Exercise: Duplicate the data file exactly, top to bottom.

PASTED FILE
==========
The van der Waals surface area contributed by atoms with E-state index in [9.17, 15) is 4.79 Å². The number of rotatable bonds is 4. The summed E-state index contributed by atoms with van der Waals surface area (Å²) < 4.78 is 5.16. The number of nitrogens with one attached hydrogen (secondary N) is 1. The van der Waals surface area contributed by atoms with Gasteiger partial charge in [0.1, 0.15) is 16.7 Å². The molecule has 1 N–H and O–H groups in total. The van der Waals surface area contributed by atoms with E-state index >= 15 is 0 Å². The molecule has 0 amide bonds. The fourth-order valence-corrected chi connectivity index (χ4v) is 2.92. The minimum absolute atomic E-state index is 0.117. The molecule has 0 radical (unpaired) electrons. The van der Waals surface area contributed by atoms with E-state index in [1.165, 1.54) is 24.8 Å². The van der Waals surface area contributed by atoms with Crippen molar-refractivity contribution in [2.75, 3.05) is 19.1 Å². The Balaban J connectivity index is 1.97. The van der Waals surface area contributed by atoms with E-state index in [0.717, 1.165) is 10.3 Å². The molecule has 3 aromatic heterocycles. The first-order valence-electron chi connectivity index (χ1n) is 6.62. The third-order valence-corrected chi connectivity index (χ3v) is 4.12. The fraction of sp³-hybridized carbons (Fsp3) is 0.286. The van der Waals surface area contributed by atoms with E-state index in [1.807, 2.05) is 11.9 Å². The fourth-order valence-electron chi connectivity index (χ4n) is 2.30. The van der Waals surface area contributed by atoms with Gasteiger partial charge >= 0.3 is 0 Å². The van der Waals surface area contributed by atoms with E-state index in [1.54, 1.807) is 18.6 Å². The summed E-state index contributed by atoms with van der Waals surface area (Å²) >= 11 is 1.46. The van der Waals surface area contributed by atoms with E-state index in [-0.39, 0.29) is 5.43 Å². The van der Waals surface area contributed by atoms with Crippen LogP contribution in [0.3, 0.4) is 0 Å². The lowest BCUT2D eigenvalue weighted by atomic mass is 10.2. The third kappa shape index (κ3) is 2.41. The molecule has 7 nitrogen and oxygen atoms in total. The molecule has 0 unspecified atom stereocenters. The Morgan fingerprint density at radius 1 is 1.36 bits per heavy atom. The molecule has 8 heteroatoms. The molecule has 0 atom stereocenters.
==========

The van der Waals surface area contributed by atoms with E-state index in [9.17, 15) is 4.79 Å². The number of rotatable bonds is 4. The summed E-state index contributed by atoms with van der Waals surface area (Å²) < 4.78 is 5.16. The number of nitrogens with one attached hydrogen (secondary N) is 1. The van der Waals surface area contributed by atoms with Gasteiger partial charge in [0.1, 0.15) is 16.7 Å². The molecule has 1 N–H and O–H groups in total. The van der Waals surface area contributed by atoms with E-state index >= 15 is 0 Å². The molecule has 0 amide bonds. The fourth-order valence-corrected chi connectivity index (χ4v) is 2.92. The minimum absolute atomic E-state index is 0.117. The molecule has 0 radical (unpaired) electrons. The van der Waals surface area contributed by atoms with E-state index in [1.165, 1.54) is 24.8 Å². The van der Waals surface area contributed by atoms with Crippen molar-refractivity contribution in [2.75, 3.05) is 19.1 Å². The Balaban J connectivity index is 1.97. The van der Waals surface area contributed by atoms with E-state index in [0.717, 1.165) is 10.3 Å². The molecule has 3 aromatic heterocycles. The first-order valence-electron chi connectivity index (χ1n) is 6.62. The third-order valence-corrected chi connectivity index (χ3v) is 4.12. The fraction of sp³-hybridized carbons (Fsp3) is 0.286. The van der Waals surface area contributed by atoms with E-state index in [1.807, 2.05) is 11.9 Å². The fourth-order valence-electron chi connectivity index (χ4n) is 2.30. The van der Waals surface area contributed by atoms with Gasteiger partial charge >= 0.3 is 0 Å². The van der Waals surface area contributed by atoms with E-state index in [1.54, 1.807) is 18.6 Å². The summed E-state index contributed by atoms with van der Waals surface area (Å²) >= 11 is 1.46. The van der Waals surface area contributed by atoms with E-state index in [-0.39, 0.29) is 5.43 Å². The van der Waals surface area contributed by atoms with Crippen LogP contribution in [0.3, 0.4) is 0 Å². The lowest BCUT2D eigenvalue weighted by atomic mass is 10.2. The third kappa shape index (κ3) is 2.41. The molecule has 7 nitrogen and oxygen atoms in total. The molecule has 0 unspecified atom stereocenters. The Morgan fingerprint density at radius 1 is 1.36 bits per heavy atom. The molecule has 8 heteroatoms. The molecule has 0 atom stereocenters.